School Choice and the Whatever It Takes Attitude

by  Tiffany Crawford

In the 1989 movie “Lean on Me,” inner-city high school principal Joe Louis Clark inherits a school at risk of being taken over by the New Jersey state government unless there is a marked improvement in test scores.  The movie shows the school riddled by drug dealers and every societal ill.  Despite the severe challenges in the school, Principal Clark makes radical changes to the environment of the school and raises student expectations. His “whatever it takes attitude” changes the culture of the school and turns the trajectory of the school around.

In the 1995 movie “Dangerous Minds,” a young woman accepts a job as a teacher in an inner-city school. With no teaching experience, she uses her military experience to engage and teach children.  Each day, she makes it a point to learn the strengths and weaknesses of her students. She explores their cultural backgrounds, learns their associations and figures out a creative way to capture their hearts and minds.  Through innovation and determination, we see the lives of these young people changed for the better.  We see that her “whatever it takes attitude” makes the difference.

Let’s fast forward to now.

We live in a world where we have the power to retrieve almost any information and communicate in hundreds of different ways using a device that fits into our pockets. Not only are there smart phones, but there are smart cars and smart homes. Technology is constantly improving.  I wait with baited breath to see what new thing is coming down the pipeline.  The fact that I can park my car without using rearview and side mirrors still fascinates me. Our lives have been transformed by the industrial revolution and technology.  I can’t wait to see what technological marvels are coming next.

These marvels, however, present a few questions that I, and many others, feel must be asked and answered.

Why hasn’t our educational system taken the same trajectory at the same pace?   Why is it that in an age of such advancement, we are still plagued with political, social and spiritual ills that affect the modern day classroom?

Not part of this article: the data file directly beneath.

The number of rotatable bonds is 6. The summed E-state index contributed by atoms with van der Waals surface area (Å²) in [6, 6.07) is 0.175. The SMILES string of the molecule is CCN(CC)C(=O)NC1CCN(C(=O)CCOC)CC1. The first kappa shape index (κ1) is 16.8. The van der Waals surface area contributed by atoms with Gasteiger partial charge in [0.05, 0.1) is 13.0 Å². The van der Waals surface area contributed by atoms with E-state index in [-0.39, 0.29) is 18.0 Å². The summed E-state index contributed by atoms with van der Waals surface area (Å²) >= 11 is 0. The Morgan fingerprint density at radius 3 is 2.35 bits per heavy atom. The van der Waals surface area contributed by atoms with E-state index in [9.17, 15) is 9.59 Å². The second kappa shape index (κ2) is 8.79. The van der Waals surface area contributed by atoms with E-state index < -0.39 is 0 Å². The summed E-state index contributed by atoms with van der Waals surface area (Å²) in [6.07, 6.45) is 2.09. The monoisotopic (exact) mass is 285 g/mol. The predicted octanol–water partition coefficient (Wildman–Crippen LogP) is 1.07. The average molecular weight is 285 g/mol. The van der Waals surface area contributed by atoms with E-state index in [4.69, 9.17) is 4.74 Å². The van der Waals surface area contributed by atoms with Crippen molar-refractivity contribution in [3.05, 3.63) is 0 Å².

Recently, AFC’s Louisiana grassroots team had the opportunity to make a presentation to school principals of the Archdiocese New Orleans.  These principals shared with the team how they are addressing socioeconomic and cultural differences within their schools. We heard firsthand how they are using technology in the classroom to close learning gaps with their students.

St. Mary’s Academy administrator Darlene Hutchinson discussed how getting men involved in the life of the school has changed the momentum.  Not only do the children get to see their fathers actively involved in their learning environment, the school has seen a shift in parent participation because everyone is involved and everyone understands that it is everyone’s job to be involved.

The simple reality is that as technology advances so do societal ills. In light of this fact, how do we fix the gap and close the disparities that exist in the classroom?

The solution may be a simple one.

We must keep working. We must keep developing innovative ways to reach all of our children.  We must give our parents a choice in how their children are educated. We cannot think that small things and changes don’t matter. I have seen what a “whatever it takes attitude” can do, and it is happening across the country.

Minds are being transformed. Lives are being changed. Students are excelling. Don’t believe for one second that it only happens in the movies!